Nacatamales Are the Fatty, Meat-Filled Tamales of Nicaragua

Nacatamal is the Nahuatl, or Aztec, word for meat tamale. It’s the oily, fatty cousin of the Mexican tamal, and the Millón family in Nicaragua has been making them for 50 years.

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Oct 12 2015, 3:00pm

Every weekend for the last half century, the smell of lard and corn has filled the Millón family's house in Nicaragua. The home is located in the city of Leon, worn down by history but refreshed occasionally by a thick layer of mustard-hued paint.

The aroma comes out faint at first, but as afternoon heat hits, it expands until even the neighbors notice it.

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Wilton and his aunt Mercedes. Photos by the author.

From Monday to Thursday, there are no signs in front of the Millón house; it blends in well with the other residences on the block. But on Fridays, at exactly noon, hungry people start dropping by and eventually, a family member remembers to put out a sign.

"Autenticos Nacatamales Millón," it brags in bold rainbow letters on white. "Con 50 Años De Experiencias."

The translation: "Authentic Nacatamales Millón. With 50 Years Of Experience."

Nacatamal is the Nahuatl, or Aztec, word for meat tamale. It's the oily, fatty cousin of the Mexican tamal. Instead of corn husks, it's wrapped with plantain leaves. Instead of being steamed, it's boiled.

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A basket of nacatamales.

The dish is a glorious and very heavy symphony of corn masa, lard, vegetables, rice, and achiote-flavored pork—tied together with greasy dark plantain leaves until it looks like a giant present. Those are the obvious ingredients.

Aesthetically, it's not flattering; the appreciation comes after the tamale is undressed. If you have a tuned palate and a distinguishing eye, you'll spot hints of chile, spearmint, potato, onions, raisins, olives, and bell peppers. Pay attention—those are all in there. The soft, oily masa and the pork are the main attractions, but like a good song, finely infused subtleties can dip in deep and get stuck in your head.

Composition-wise, it is the ideal Nicaraguan dish. Like the country, it is a combination of both indigenous and Spanish influences. There are usually up to 15 ingredients in a nacatamal. According to the Millóns, seven of those ingredients are Spanish and seven of them are indigenous. Mint, corn, and annatto seeds for the achiote paste, for example, are native ingredients. Rice, olives, and raisins are Spanish-introduced, as are potatoes. The Spaniards reportedly brought the potato in from Peru.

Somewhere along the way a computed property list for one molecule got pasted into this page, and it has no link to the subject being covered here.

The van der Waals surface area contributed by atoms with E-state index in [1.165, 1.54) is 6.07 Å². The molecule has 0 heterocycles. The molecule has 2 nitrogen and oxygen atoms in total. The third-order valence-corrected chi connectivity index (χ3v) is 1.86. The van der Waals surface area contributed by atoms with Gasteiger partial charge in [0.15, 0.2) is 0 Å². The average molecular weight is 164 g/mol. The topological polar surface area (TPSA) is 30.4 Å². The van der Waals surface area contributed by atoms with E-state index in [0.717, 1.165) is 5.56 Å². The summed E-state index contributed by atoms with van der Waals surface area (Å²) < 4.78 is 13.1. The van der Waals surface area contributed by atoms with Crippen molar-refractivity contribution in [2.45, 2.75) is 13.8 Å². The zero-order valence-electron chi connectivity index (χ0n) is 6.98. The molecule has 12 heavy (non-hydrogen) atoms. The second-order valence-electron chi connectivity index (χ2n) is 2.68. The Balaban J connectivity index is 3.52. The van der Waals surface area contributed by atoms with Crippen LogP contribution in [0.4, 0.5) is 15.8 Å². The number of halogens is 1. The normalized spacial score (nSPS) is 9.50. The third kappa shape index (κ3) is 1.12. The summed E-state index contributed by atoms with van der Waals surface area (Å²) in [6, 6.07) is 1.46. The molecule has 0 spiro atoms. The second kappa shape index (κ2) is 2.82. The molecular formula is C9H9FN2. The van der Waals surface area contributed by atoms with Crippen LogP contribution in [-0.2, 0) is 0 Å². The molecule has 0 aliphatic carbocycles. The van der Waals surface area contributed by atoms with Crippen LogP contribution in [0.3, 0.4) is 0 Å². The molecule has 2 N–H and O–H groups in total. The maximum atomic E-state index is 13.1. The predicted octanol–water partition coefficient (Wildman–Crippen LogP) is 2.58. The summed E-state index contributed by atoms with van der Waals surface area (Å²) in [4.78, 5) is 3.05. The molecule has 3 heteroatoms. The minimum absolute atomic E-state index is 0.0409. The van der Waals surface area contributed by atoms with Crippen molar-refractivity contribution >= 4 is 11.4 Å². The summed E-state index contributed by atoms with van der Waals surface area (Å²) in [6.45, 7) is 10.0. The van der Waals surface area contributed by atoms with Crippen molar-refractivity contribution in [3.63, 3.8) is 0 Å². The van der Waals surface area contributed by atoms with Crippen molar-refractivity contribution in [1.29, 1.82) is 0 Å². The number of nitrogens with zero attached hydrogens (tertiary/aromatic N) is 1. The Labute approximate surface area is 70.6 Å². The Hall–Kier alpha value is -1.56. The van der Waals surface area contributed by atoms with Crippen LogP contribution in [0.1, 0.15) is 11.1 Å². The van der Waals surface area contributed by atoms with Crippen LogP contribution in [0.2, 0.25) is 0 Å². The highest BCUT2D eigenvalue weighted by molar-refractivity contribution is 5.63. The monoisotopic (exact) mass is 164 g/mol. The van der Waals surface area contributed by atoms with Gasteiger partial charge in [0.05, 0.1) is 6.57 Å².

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The interior.

Now, every Nicaraguan has had nacatamal at least once in their life. Usually obtained from people's homes, it's as much of fixture in Nica life as church on Sunday mornings. And like church, it's a weekend-only affair. The Millóns sell their nacatamales from Friday afternoon to Sunday. It's an item traditionally reserved for breakfast, paired with one of two beverages: Coca-Cola or black coffee. Some folks will demand white bread or fresh tortillas on the side.

"It makes sense to eat them on weekend mornings," Juan Manzanares, my Nicaraguan Spanish translator tells me. "If you eat them during the week, you'll be too full to function. The weekends are the only time we have to sit down and properly digest."

And while the Millóns are one of hundreds of families in the country that produce this national specialty, what makes their business particularly beloved among locals in Leon is their adherence to regional traditions.

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Preparing the masa and other fillings.

For the Millóns, custom dictates that a nacatamal is made from scratch and without additives like pre-made corn flour or trendy ingredients like tomatoes. Tomatoes, the Millóns tell me, are promore of feature of nacatamals in southern cities like Managua. Of course, what is traditional can be a very subjective matter.

"We pay a lot of attention to the quality. We don't innovate. We make everything step-by-step the way we were taught," says 27-year-old Wilton Millón, the head of the business. "I am a fourth-generation nacatamal vendor. For as long I can remember, I remember nacatamal."